Coyote Talking: July/August 2015

 

July 9, 2015

Coyote TalkingIssue 13: July/August 2015Orange

Two years ago, we set off on a journey to discover, celebrate, and nurture something special that was taking root in this place we call Baja Arizona. We wanted to create a new voice that would tell the compelling story of the burgeoning local foods movement. In that first issue, we said “Eating locally isn’t a feel-good fad for foodies; it’s an incredibly powerful way for communities to reassert control over that most basic commodity: the food on our plates, the drink in our glasses, the very sustenance of our communities and cultural heritages here in Baja Arizona.”

In the last 12 issues, we’ve introduced readers to a wide range of people and organizations, chefs and bakers, brewmasters and winemakers, cheesemakers and food artisans, gardeners and farmers and educators … all engaged in the vital work of helping to “re-localize” our foodshed. We hope you have made discoveries, been encouraged to think more consciously about how you eat, and have celebrated the many rich cultural strands that make this region such an extraordinary place. There are so many more stories to tell—we feel like the journey is just beginning as we start our third year.

The comments and compliments we receive from readers never cease to amaze and inspire us. And we’re astounded by the depth and breadth of support from our advertising partners: nearly 300 local businesses that create a compendium of localism in our pages that is a wonder to behold. And thanks to the more than 1,200 readers who have become subscribers.

Deep appreciation to our contributors, an ever-growing and talented group of writers, photographers, and illustrators whose passion and artistry bring to life the people and topics we cover.

And last but not least, the staff of the magazine deserve your thanks: Jared R. McKinley has doggedly built relationships with our advertisers and provided his expertise on growing food in this challenging climate; Megan Kimble’s fine reporting and writing and her deft hand as an editor have been outstanding (and award-winning); Steve McMackin’s combination of stellar art direction and technical prowess are fundamental to our success; Katy Gierlach has helped keep track of a million details; Kate Selby’s new contributions are expanding our digital horizons. And there any many, many others listed in the masthead who help make the magazine a reality every eight weeks. Thank you to all!

Native Tucsonan Michael McNulty worked for legendary Arizona congressman Mo Udall and was an influential water lawyer for 30 years. He is also a photographer who has built a 200,000-image library that he calls a “paean to the drumming heartbeat of the Sonoran Desert.” In a photo essay, we share a fraction of his documentation of the sacred and profane when it comes to the subject of water in the desert.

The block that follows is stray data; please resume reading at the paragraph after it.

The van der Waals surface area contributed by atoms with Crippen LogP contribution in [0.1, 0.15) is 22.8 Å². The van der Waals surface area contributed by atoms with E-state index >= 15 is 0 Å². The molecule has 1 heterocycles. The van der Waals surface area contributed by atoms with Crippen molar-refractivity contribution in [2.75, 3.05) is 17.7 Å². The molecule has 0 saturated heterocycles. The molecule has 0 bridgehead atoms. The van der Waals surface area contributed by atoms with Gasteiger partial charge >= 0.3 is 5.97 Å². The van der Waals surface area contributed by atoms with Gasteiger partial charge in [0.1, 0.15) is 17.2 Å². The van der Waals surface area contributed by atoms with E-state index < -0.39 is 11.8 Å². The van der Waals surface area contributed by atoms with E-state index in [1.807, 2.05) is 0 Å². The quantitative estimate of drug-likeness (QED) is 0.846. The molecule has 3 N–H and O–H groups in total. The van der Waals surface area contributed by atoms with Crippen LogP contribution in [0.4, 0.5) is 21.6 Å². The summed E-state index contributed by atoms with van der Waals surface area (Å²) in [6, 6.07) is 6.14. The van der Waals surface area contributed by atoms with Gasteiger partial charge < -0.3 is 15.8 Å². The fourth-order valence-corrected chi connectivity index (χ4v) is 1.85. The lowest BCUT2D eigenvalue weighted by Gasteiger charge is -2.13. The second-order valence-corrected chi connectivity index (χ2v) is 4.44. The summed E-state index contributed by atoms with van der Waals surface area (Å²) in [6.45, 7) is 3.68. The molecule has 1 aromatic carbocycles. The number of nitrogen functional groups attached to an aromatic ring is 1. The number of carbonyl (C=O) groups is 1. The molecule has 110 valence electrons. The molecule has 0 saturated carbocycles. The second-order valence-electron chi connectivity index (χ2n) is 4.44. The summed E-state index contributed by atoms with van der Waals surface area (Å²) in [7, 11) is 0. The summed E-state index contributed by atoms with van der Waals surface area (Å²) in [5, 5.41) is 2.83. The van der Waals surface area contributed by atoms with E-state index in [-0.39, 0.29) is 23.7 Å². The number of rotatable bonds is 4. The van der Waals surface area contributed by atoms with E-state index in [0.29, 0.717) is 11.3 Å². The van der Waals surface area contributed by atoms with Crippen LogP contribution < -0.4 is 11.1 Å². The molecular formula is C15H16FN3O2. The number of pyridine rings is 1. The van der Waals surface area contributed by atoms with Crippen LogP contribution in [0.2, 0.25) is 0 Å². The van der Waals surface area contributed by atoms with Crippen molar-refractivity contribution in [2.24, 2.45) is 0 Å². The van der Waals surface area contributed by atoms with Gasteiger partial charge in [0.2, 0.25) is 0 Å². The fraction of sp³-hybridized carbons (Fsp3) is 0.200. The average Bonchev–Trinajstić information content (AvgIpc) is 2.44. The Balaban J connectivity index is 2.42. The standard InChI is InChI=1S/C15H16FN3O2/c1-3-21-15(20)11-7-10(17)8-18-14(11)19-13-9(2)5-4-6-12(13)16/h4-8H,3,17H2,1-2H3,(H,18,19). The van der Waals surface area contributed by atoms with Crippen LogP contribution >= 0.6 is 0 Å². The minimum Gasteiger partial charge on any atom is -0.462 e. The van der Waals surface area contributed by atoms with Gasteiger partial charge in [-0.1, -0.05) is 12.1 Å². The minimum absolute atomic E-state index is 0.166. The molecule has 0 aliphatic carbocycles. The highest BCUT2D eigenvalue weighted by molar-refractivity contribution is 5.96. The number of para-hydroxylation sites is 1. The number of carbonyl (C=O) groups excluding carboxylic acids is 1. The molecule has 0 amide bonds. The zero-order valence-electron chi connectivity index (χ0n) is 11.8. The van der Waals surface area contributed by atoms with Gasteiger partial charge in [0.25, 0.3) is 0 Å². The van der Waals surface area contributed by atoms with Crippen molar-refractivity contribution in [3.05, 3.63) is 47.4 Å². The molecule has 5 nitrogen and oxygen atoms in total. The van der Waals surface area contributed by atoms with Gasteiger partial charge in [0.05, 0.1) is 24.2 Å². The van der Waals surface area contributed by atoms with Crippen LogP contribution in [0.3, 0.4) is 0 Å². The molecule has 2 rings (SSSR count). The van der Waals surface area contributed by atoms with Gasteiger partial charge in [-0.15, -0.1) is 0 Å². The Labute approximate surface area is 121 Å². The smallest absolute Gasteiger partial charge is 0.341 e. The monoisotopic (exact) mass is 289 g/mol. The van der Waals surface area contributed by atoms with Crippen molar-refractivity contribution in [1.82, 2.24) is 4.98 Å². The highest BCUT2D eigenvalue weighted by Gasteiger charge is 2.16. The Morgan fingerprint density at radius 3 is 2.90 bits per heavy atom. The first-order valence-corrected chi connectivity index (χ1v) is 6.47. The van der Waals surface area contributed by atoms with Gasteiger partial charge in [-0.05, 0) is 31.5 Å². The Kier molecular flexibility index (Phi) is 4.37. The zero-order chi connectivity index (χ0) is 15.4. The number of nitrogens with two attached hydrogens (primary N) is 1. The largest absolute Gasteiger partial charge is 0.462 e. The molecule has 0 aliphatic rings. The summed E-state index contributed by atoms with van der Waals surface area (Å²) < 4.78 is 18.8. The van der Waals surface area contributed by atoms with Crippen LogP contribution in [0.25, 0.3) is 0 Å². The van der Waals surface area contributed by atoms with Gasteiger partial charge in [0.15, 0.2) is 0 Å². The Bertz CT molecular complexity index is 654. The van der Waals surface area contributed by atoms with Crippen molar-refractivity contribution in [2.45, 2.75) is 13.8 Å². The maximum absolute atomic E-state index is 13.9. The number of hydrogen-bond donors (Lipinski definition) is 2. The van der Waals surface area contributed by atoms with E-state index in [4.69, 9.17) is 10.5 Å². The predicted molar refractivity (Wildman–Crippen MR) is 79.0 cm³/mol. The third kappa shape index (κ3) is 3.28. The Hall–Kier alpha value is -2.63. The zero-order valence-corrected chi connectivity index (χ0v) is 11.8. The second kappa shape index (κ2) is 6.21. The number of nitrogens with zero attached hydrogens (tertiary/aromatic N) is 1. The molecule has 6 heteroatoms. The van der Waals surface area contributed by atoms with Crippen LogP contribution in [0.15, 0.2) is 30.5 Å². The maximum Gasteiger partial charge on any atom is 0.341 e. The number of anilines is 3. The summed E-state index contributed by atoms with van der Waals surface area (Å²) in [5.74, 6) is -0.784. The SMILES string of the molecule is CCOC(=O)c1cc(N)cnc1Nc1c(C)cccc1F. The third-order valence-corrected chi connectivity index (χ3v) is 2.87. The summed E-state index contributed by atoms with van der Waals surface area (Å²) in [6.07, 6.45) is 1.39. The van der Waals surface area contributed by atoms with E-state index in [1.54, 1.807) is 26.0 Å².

A year ago, the Colorado River reached its delta for the first time in decades. Melissa Sevigny chronicles this landmark experiment to restore a once vibrant riparian area. Notably, the water from the Colorado River is also what recharges City of Tucson aquifers in the Avra Valley and south of the city near Green Valley—after making a journey of more than 300 miles and some 2,000 feet in elevation, powered by coal burned at the Navajo Generating Station. Whenever you turn on your hose, remember that journey.

This quote from Debbie Weingarten’s story “Quitting Season” encapsulates her poignant story about why farmers stop farming: “No one wants to think about farmers calling it quits. It muddies the heroic glow cast around our food producers … But however hard it is to discuss, the rate at which farmers are walking away from their farms—whether by choice or by force—may be the most important measure for whether our food systems are actually working.” There is a serious problem here, and it has to do with a failure in our national food and agriculture system.

Which is a good segue to Megan Kimble’s story “Farm to Market,” which explores the ways local growers are seeking stability in sales and access to reliable distribution channels so they can keep growing food. Consider this fact: According to a study by Ken Meter—one of the most experienced food system analysts in the United States—if everyone in southern Arizona shifted just $5 of their weekly spending on food to a local producer, we would generate $287 million in new farm income. When it comes to creating change in the local food system, your dollars really matter.

We are beyond proud of Megan and her new book, Unprocessed: My City-Dwelling Year of Reclaiming Real Food, published on June 23 by William Morrow. Get a copy. It’s a fantastic chronicle.

Finally, if you’re missing the 11 pages of Source Guide listings that are usually in the back of the magazine, don’t despair. We’re launching a digital version that will give you new and improved access at your fingertips, optimized for your mobile device.

As always, we’ll see you around the table. ¡Salud!

Doug Biggers

—Douglas Biggers, editor and publisher







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